We live in an increasingly connected world, but even in an age when DDoS attacks can take entire airlines offline, many critically sensitive industrial control systems (ICS) are still connected to the internet.
A pair of reports released today by Kaspersky Lab reveal how dire the situation really is. In a scan, it found nearly every industrial control system that’s connected to the internet suffers from remotely exploitable vulnerabilities and is vulnerable to man-in-the-middle attacks.
According to a review of publicly accessible ICS hosts, a staggering 91.1 percent likely belong to large organizations and have vulnerabilities that can be exploited remotely; 3.3 percent of the hosts contain remotely exploitable vulnerabilities that are considered critical.
One report, “Industrial Control Systems Vulnerabilities Statistics,” carried out by the company’s Security Services team, takes a comprehensive look at industrial control system security throughout the 2015 calendar year, breaking down all 189 ICS vulnerabilities dug up in 2015. While it may seem like there’s been an influx of ICS bugs over the last 12 months, the figure is actually more or less in line with statistics from the last few years and comes in just three bugs fewer than the all time high of 192 discovered in 2012.
The number 189 vulnerabilities does mark a tenfold increase from 2010 however, when only 19 vulnerabilities were identified.
ICS Vulnerabilities Through The Years
In another report, “Industrial Control Systems and Their Online Availability,” Kaspersky Lab discovered 188,019 hosts with ICS components, spread across 170 countries. Researchers at the firm deduced that 13,698 of those hosts likely belong to large organizations; stressing that in many instances, the corporations may be responsible for regulating energy, aerospace, oil, gas, chemical, or other industries.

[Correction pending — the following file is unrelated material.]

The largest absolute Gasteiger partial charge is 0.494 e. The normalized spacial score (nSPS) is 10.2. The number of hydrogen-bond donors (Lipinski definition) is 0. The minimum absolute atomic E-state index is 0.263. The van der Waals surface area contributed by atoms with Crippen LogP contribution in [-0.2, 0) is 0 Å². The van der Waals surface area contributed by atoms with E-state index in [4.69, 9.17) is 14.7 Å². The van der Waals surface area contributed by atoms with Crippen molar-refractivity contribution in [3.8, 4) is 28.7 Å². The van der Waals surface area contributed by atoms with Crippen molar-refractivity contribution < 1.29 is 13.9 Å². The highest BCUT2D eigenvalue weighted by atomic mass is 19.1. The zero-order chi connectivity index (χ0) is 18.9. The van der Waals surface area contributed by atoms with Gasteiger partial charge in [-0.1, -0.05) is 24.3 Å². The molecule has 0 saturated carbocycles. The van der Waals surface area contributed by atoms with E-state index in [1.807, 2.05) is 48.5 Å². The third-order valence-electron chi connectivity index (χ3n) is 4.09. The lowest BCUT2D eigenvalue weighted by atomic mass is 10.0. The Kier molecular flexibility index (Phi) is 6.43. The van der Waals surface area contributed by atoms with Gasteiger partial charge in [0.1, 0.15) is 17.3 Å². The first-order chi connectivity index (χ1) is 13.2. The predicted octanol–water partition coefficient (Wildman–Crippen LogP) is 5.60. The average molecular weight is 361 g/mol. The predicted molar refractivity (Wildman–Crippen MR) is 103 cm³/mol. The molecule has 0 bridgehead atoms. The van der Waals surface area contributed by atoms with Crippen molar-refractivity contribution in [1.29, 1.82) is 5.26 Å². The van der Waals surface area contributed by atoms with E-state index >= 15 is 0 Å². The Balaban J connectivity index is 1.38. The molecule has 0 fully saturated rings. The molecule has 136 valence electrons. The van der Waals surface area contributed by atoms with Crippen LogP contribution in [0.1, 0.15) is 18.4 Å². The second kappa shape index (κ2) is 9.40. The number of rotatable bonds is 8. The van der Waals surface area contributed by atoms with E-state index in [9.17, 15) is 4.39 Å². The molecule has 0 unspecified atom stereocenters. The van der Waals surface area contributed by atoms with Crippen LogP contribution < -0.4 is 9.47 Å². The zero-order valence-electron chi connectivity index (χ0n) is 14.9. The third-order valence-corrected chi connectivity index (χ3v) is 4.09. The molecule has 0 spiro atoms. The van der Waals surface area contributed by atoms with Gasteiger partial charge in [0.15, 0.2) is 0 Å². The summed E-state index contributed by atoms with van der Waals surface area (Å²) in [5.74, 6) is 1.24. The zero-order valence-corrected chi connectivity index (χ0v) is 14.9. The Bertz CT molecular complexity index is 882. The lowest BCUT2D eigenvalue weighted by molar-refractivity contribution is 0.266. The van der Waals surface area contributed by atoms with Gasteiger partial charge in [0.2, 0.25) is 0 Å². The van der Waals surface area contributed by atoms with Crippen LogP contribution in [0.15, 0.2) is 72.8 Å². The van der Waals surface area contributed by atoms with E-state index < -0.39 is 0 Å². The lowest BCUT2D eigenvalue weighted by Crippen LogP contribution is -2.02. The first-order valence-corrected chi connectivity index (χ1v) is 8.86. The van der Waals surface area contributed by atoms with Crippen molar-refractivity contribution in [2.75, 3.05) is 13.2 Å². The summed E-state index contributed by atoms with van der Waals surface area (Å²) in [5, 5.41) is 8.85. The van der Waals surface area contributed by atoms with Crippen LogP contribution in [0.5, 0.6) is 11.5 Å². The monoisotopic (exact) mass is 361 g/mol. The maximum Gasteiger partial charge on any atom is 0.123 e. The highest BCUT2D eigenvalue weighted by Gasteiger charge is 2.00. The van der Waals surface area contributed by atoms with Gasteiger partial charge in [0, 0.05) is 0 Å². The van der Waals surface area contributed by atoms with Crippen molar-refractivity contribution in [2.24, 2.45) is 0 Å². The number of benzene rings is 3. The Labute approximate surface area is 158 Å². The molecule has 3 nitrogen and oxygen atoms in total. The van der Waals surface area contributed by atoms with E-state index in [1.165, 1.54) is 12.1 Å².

Networking devices were the most popular type of ICS component Kaspersky found connected to the internet, followed up by PLCs, or programmable logic controllers, and SCADA, or supervisory control and data acquisition, systems.
As far as vendors go, products from Siemens, Schneider Electric, and Hospira were the biggest culprits last year, the report claims, with each responsible for 33, 18, and 12 vulnerabilities, respectively.
Siemens and Schneider Electric regularly appear on the Industrial Control Systems Cyber Emergency Response Team’s (ICS-CERT) list of advisories. In one instance last year – as the report notes – Siemens had to patch an authentication bypass vulnerability that plagued small telecontrol systems made by the company called SICAM MIC devices. An attacker could’ve obtained administrative access to the devices through HTTP requests.
Schneider meanwhile was forced to patch multiple vulnerabilities, including a locally exploitable flaw, and a hard-coded credential, in its software, following a disclosure at DEFCON last summer.
Hospira made history last summer after its Lifecare PCA3 drug infusion pumps were found susceptible to multiple vulnerabilities. The flaws, which were largely uncovered by security researcher Billy Rios and Jeremy Richards, prompted the Food and Drug Administration to issue a public safety notification, the first of its kind, warning hospitals to stay away from the devices.